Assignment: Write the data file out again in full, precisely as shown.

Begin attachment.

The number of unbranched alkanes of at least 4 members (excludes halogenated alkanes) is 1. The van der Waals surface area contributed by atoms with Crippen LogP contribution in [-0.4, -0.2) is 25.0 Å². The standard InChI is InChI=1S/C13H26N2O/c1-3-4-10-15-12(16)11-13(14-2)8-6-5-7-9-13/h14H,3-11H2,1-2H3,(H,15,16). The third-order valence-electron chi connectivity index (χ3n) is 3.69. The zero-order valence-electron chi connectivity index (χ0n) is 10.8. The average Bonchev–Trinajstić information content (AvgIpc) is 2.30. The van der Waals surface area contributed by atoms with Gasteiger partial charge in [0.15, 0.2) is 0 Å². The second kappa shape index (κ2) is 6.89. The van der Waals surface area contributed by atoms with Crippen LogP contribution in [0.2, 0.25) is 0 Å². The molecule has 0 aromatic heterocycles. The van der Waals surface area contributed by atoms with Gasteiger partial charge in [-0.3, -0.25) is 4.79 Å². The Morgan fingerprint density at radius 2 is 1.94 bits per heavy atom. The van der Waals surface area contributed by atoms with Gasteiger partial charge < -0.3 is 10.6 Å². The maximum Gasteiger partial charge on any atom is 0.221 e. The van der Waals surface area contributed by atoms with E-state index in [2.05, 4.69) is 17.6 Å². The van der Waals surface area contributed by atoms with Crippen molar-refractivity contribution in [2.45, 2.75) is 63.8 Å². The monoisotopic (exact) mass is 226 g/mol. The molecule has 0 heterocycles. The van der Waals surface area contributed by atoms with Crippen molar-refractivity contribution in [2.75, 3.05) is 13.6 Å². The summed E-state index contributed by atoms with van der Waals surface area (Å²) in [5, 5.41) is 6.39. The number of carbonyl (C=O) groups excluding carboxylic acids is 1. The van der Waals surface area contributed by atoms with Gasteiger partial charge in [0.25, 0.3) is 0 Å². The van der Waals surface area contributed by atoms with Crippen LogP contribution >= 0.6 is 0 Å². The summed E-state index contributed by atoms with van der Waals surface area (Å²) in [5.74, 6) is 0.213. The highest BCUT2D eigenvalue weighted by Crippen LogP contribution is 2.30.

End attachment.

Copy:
The number of unbranched alkanes of at least 4 members (excludes halogenated alkanes) is 1. The van der Waals surface area contributed by atoms with Crippen LogP contribution in [-0.4, -0.2) is 25.0 Å². The standard InChI is InChI=1S/C13H26N2O/c1-3-4-10-15-12(16)11-13(14-2)8-6-5-7-9-13/h14H,3-11H2,1-2H3,(H,15,16). The third-order valence-electron chi connectivity index (χ3n) is 3.69. The zero-order valence-electron chi connectivity index (χ0n) is 10.8. The average Bonchev–Trinajstić information content (AvgIpc) is 2.30. The van der Waals surface area contributed by atoms with Gasteiger partial charge in [0.15, 0.2) is 0 Å². The second kappa shape index (κ2) is 6.89. The van der Waals surface area contributed by atoms with Crippen LogP contribution in [0.2, 0.25) is 0 Å². The molecule has 0 aromatic heterocycles. The van der Waals surface area contributed by atoms with Gasteiger partial charge in [-0.3, -0.25) is 4.79 Å². The Morgan fingerprint density at radius 2 is 1.94 bits per heavy atom. The van der Waals surface area contributed by atoms with Gasteiger partial charge < -0.3 is 10.6 Å². The maximum Gasteiger partial charge on any atom is 0.221 e. The van der Waals surface area contributed by atoms with E-state index in [2.05, 4.69) is 17.6 Å². The van der Waals surface area contributed by atoms with Crippen molar-refractivity contribution in [2.45, 2.75) is 63.8 Å². The monoisotopic (exact) mass is 226 g/mol. The molecule has 0 heterocycles. The van der Waals surface area contributed by atoms with Crippen molar-refractivity contribution in [2.75, 3.05) is 13.6 Å². The summed E-state index contributed by atoms with van der Waals surface area (Å²) in [5, 5.41) is 6.39. The number of carbonyl (C=O) groups excluding carboxylic acids is 1. The van der Waals surface area contributed by atoms with Gasteiger partial charge in [0.25, 0.3) is 0 Å². The van der Waals surface area contributed by atoms with Crippen LogP contribution >= 0.6 is 0 Å². The summed E-state index contributed by atoms with van der Waals surface area (Å²) in [5.74, 6) is 0.213. The highest BCUT2D eigenvalue weighted by Crippen LogP contribution is 2.30.